A game for Foundation Day

Several of Dionysos’ winter festivals contained a game called askolia, “to dance on a wineskin” which the Suidas describes in the following manner:

Askos en pakhnêi (a wine skin in a frost) : . . . A wineskin when heated becomes porous and when inflated it swells, but in the frost it is hardened and frozen. Also wineskin of Ktesiphon; Aristophanes writes: ‘According to our customs, at the trumpet signal drink your pitchers; whoever drains his first will win the wineskin of Ktesiphon.’ (Aristophanes, Acarnanians 1000 ff.) For in the Pitchers there was a contest concerning who could drain his pitcher first, and the winner was crowned with a wreath of leaves and got a skin of wine. At a trumpet signal they would drink. Ktesiphon was ridiculed for being fat and paunchy. An inflated wineskin was set forth in the festival of the Pitchers, on which those drinking in the competition would stand. The first one to finish his drink won, and got a wineskin. They drank a certain measure, a choa, of wine [2.8 litres]. Also to bear a wineskin (askophorein). In the Dionysiac processions, some things were done by the townspeople, but others had been assigned to the metics to do by the lawgivers. Accordingly the metics would put on chitons which had a crimson color and carry troughs;wherefore they were called tray-bearers (skaphêphoroi). The townspeople wore whatever clothing they wanted and carried wineskins on their shoulders, wherefore they were called ‘wineskin-bearers’ (askophoroi). Also a proverb: to be frightened by a wine skin (askôi mormoluttestêai), applied to those who are frightened absurdly and for no good reason. Also askoliazô; the Athenians had a winter festival in which they would hop on wineskins to the honor of Dionysos. The goat appears to be a natural enemy of the vine. There is an epigram addressed to a goat that goes like this: ‘devour me to the root, yet all the same I will bear fruit; enough to pour a libation for you, goat, as you are being sacrificed.’ ‘Dance on a wineskin’ meaning to dance on the other leg; strictly askôliazein is to hop on wineskins for sport. In the middle of the theatre they placed wineskins which were inflated and oiled and when they hopped onto these they slipped; just as Euboulos says in Damalia: ‘And in addition to these things, they put wineskins in the middle and hopped and guffawed at those who fell off the track.’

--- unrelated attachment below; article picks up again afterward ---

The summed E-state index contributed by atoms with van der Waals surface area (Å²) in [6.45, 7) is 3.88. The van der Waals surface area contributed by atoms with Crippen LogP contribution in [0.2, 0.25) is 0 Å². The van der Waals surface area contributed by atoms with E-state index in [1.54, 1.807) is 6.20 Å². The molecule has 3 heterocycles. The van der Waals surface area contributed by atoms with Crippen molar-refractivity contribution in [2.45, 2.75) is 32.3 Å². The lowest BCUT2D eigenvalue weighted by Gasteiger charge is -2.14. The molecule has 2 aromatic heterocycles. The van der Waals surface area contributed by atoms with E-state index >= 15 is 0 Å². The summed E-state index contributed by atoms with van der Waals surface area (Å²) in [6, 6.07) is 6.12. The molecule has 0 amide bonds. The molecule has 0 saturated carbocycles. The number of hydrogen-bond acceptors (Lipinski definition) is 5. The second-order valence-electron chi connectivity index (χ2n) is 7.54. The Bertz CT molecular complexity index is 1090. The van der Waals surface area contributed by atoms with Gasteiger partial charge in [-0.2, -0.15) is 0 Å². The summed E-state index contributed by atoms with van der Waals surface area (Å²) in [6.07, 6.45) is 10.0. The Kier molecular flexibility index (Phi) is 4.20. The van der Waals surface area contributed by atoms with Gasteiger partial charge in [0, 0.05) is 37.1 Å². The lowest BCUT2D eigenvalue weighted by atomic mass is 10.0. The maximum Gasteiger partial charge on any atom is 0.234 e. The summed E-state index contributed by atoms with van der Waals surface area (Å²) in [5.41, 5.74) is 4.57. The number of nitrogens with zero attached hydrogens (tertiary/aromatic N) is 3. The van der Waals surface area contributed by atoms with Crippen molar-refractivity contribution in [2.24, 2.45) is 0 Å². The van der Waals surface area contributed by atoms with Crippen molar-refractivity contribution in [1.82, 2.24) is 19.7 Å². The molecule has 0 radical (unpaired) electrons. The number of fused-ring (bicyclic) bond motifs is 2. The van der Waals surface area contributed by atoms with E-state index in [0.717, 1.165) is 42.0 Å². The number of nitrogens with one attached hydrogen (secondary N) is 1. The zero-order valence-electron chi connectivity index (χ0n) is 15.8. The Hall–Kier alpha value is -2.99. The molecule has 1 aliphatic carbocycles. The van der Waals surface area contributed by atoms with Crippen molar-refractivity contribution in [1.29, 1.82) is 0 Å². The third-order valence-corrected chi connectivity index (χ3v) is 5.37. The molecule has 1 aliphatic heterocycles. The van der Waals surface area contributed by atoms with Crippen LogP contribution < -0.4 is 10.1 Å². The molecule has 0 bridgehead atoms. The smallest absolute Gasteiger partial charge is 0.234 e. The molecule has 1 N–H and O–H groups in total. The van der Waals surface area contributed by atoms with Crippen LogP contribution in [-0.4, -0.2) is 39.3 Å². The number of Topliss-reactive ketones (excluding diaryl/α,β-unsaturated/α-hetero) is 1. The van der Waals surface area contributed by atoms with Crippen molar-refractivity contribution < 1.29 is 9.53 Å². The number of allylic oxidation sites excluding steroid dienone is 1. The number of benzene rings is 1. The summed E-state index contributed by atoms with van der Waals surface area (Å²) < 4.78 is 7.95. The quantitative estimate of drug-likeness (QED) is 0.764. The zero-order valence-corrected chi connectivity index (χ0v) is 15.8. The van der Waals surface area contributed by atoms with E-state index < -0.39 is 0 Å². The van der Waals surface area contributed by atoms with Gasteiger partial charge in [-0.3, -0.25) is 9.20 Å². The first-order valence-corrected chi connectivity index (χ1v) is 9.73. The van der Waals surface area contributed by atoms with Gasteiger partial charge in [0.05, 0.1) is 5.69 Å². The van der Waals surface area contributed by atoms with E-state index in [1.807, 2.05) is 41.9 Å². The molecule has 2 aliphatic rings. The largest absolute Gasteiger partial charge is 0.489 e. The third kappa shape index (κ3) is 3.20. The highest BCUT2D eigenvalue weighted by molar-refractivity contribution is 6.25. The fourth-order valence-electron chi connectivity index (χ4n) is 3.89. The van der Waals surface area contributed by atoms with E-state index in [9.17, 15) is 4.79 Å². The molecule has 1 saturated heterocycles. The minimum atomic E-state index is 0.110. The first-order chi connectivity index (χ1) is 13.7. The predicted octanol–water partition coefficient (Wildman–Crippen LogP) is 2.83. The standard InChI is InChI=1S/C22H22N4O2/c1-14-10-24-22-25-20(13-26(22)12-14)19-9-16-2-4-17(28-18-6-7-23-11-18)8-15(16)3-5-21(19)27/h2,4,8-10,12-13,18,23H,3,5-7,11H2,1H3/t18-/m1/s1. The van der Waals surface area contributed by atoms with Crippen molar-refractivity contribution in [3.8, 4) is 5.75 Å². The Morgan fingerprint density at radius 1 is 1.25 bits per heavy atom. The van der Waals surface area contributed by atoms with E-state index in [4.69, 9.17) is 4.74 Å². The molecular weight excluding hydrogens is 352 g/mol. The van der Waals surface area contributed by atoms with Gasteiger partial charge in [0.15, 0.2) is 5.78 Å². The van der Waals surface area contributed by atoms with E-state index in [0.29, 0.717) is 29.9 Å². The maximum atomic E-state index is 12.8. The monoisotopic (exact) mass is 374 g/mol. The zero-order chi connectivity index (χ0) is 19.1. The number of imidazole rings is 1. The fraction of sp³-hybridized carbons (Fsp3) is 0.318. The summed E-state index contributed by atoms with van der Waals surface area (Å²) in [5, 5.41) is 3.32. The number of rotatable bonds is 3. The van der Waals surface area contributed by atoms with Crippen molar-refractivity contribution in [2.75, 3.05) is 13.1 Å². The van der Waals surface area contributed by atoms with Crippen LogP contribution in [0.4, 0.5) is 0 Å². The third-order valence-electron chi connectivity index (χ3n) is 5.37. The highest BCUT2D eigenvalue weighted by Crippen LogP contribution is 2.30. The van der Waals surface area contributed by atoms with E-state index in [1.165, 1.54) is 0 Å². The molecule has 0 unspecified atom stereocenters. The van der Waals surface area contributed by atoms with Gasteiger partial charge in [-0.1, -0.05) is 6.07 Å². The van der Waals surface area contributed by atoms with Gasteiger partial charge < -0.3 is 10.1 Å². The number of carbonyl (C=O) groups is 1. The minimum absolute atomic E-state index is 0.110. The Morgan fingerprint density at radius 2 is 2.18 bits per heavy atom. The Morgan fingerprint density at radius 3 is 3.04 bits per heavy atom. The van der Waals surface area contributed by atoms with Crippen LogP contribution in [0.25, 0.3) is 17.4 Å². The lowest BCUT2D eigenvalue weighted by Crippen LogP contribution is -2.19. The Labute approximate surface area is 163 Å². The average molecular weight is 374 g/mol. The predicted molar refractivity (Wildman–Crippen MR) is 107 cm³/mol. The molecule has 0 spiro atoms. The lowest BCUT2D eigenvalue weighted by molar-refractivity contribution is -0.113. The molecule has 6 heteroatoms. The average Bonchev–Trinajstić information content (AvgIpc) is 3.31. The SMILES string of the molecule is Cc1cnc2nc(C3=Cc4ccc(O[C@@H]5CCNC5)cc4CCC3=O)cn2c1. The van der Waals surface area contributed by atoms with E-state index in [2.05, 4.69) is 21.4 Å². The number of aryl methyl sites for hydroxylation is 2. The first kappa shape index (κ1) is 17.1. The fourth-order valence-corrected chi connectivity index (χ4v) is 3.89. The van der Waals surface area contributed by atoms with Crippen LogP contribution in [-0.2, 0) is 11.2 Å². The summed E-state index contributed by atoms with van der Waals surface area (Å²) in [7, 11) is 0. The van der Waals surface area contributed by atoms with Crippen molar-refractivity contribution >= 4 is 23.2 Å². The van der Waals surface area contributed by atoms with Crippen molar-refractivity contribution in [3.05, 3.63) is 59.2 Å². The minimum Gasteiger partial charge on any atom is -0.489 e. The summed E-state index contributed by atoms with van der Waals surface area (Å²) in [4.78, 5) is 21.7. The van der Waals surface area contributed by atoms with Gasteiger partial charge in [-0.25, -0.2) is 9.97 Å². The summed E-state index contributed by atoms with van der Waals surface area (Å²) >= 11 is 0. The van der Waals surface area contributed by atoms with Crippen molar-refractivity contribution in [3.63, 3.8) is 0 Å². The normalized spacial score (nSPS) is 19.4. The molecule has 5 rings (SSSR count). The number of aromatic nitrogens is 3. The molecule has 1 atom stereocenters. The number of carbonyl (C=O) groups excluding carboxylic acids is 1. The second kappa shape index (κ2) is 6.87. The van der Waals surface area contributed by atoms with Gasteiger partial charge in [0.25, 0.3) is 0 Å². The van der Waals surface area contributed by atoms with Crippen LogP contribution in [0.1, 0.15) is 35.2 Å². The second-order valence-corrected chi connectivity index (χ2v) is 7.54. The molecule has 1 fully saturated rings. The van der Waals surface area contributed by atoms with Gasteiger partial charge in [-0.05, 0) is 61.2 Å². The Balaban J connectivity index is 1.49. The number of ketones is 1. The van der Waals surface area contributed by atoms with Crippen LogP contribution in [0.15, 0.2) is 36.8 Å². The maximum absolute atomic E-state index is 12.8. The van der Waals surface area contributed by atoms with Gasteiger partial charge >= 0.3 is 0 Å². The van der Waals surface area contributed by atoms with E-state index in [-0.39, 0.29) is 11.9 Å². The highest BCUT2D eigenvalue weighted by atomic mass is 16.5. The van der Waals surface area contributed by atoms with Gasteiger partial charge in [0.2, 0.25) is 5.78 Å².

In the absence of a goatskin you can have participants play Twister. If you want to increase the fun and competitiveness – as well as likelihood for broken limbs! – cover the mat with olive oil or lube before the start. If the group is well acquainted and up for it, you can play Naked Twister. With or without the oil.